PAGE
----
Opponents of oil tax measure receive more campaign contributions than all other state-level campaigns combined

(Photos courtesy the Mel Gillis and Calvin Schrage campaigns)
Calvin Schrage, right, raised the most money of any Alaska legislative candidate from Aug. 9 to Oct. 2. Schrage, an independent who’s the Democratic nominee, is facing Republican Rep. Mel Gillis, left. (Photos courtesy the Mel Gillis and Calvin Schrage campaigns)

Industry opponents of a ballot measure to raise oil taxes have donated most of the money given to all Alaska political campaigns at the state level this year. 

The group OneAlaska — Vote No on One raised nearly $18.5 million through Oct. 2, according to reports filed last week with the Alaska Public Offices Commission. 

The state records don’t include the races for president and Congress. 

OneAlaska has raised more than 10 times as much as Vote Yes for Alaska’s Fair Share, the largest group supporting the oil tax measure.

The second largest amount of donations has been from groups backed by wealthy individuals outside Alaska who support a ballot measure to overhaul elections. They’ve been the biggest funders for the group Yes on 2 Better Elections. It has raised nearly $5 million, more than 10 times the amount raised by Defend Alaska Elections — Vote No on 2.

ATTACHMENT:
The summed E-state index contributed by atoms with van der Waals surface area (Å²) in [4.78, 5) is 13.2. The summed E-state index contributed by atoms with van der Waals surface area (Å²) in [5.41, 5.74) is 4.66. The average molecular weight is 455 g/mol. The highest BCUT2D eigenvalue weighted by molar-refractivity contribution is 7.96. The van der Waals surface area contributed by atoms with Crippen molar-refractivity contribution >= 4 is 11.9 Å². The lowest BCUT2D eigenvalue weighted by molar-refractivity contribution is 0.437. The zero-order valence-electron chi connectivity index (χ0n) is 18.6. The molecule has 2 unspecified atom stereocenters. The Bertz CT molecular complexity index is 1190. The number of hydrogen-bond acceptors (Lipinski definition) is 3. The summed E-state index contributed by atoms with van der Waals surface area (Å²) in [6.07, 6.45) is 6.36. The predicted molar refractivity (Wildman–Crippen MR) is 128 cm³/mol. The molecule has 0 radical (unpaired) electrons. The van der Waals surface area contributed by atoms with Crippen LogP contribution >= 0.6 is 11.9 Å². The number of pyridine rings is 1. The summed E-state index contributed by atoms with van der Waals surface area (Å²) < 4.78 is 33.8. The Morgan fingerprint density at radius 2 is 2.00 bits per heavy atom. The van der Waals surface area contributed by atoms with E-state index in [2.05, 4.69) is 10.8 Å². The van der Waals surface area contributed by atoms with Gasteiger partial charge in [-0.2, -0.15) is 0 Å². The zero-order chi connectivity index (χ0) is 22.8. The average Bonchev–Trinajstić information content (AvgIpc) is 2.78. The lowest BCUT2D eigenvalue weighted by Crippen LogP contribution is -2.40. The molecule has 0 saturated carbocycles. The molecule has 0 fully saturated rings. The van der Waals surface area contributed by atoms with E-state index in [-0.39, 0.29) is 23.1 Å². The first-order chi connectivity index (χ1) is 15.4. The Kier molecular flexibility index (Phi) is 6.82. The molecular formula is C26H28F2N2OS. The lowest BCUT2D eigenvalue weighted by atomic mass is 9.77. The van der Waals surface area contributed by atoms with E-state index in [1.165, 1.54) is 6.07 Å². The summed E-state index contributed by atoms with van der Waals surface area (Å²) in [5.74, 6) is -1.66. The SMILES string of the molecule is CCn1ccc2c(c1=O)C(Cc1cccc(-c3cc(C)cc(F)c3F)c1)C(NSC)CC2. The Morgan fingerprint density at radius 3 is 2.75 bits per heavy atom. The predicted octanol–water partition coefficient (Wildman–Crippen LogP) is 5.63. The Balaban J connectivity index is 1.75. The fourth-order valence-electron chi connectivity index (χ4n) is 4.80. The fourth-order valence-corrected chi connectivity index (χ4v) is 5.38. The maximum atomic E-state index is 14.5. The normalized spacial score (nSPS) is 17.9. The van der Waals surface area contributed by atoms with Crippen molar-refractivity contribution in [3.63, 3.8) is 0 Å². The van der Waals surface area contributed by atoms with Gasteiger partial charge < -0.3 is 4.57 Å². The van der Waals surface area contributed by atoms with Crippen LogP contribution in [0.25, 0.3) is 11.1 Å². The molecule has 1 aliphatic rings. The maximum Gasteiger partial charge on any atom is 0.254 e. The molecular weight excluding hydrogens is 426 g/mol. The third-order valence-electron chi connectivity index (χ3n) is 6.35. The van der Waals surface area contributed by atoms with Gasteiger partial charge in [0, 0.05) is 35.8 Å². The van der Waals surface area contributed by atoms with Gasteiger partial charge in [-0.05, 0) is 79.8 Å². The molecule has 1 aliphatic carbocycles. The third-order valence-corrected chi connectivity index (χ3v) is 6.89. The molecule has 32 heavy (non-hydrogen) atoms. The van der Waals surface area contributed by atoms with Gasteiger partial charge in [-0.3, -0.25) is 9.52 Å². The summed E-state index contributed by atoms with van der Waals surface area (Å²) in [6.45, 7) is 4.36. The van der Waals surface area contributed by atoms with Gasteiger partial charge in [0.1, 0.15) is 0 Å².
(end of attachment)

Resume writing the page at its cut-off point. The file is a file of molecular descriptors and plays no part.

In races for the Alaska Legislature, the five candidates who raised the most between early August and early October were all Democrats or independents running for seats held by Republicans. 

The candidate who raised the most in this time period is Calvin Schrage, an independent who is the Democratic nominee for an Anchorage House seat. He’s running against Rep. Mel Gillis. 

Schrage raised $50,550 during the time period covered by the most recent filings, while Gillis raised $7,250. 

Schrage’s largest contributors have been the House Democratic Campaign Committee and labor unions. Schrage said his campaign has broad support, noting that he received more than 600 donations. 

“It just shows that we’re really doing the hard work of getting out and building a campaign that’s based on our community here,” he said.

Statewide, Democrats and independents have raised more funds than Republicans since early August, according to reports filed last week. 

However, Republicans held an advantage in cash on hand in races for Republican-held seats, with $466,293 compared to $390,879 held by their challengers. Cash on hand includes money raised before Aug. 9 and accounts for spending.


Andrew Kitchenman

State Government Reporter, Alaska Public Media & KTOO

State government plays an outsized role in the life of Alaskans. As the state continues to go through the painful process of deciding what its priorities are, I bring Alaskans to the scene of a government in transition.

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